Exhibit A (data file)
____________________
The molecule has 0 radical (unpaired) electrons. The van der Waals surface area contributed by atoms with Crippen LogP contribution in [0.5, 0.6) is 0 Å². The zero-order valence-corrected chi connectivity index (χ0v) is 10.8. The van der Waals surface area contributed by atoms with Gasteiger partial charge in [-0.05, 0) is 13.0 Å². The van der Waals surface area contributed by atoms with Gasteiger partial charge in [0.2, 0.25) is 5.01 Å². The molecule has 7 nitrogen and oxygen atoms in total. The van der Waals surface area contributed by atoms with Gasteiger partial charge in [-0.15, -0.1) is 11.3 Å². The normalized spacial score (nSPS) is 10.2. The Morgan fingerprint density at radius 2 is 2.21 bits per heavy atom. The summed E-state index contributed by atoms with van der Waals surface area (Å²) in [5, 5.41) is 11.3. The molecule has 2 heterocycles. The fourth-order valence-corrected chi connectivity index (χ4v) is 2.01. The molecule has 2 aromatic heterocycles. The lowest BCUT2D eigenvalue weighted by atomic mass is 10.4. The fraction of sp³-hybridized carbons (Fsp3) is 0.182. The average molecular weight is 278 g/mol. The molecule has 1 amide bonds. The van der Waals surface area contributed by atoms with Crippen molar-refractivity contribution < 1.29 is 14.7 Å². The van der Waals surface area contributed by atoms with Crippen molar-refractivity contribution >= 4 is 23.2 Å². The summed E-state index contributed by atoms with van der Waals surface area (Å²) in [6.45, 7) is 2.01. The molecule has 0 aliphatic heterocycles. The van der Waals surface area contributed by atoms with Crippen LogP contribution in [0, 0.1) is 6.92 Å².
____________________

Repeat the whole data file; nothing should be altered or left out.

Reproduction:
The molecule has 0 radical (unpaired) electrons. The van der Waals surface area contributed by atoms with Crippen LogP contribution in [0.5, 0.6) is 0 Å². The zero-order valence-corrected chi connectivity index (χ0v) is 10.8. The van der Waals surface area contributed by atoms with Gasteiger partial charge in [-0.05, 0) is 13.0 Å². The van der Waals surface area contributed by atoms with Gasteiger partial charge in [0.2, 0.25) is 5.01 Å². The molecule has 7 nitrogen and oxygen atoms in total. The van der Waals surface area contributed by atoms with Gasteiger partial charge in [-0.15, -0.1) is 11.3 Å². The normalized spacial score (nSPS) is 10.2. The Morgan fingerprint density at radius 2 is 2.21 bits per heavy atom. The summed E-state index contributed by atoms with van der Waals surface area (Å²) in [5, 5.41) is 11.3. The molecule has 2 heterocycles. The fourth-order valence-corrected chi connectivity index (χ4v) is 2.01. The molecule has 2 aromatic heterocycles. The lowest BCUT2D eigenvalue weighted by atomic mass is 10.4. The fraction of sp³-hybridized carbons (Fsp3) is 0.182. The average molecular weight is 278 g/mol. The molecule has 1 amide bonds. The van der Waals surface area contributed by atoms with Crippen molar-refractivity contribution < 1.29 is 14.7 Å². The van der Waals surface area contributed by atoms with Crippen molar-refractivity contribution >= 4 is 23.2 Å². The summed E-state index contributed by atoms with van der Waals surface area (Å²) in [6.45, 7) is 2.01. The molecule has 0 aliphatic heterocycles. The van der Waals surface area contributed by atoms with Crippen LogP contribution in [0, 0.1) is 6.92 Å².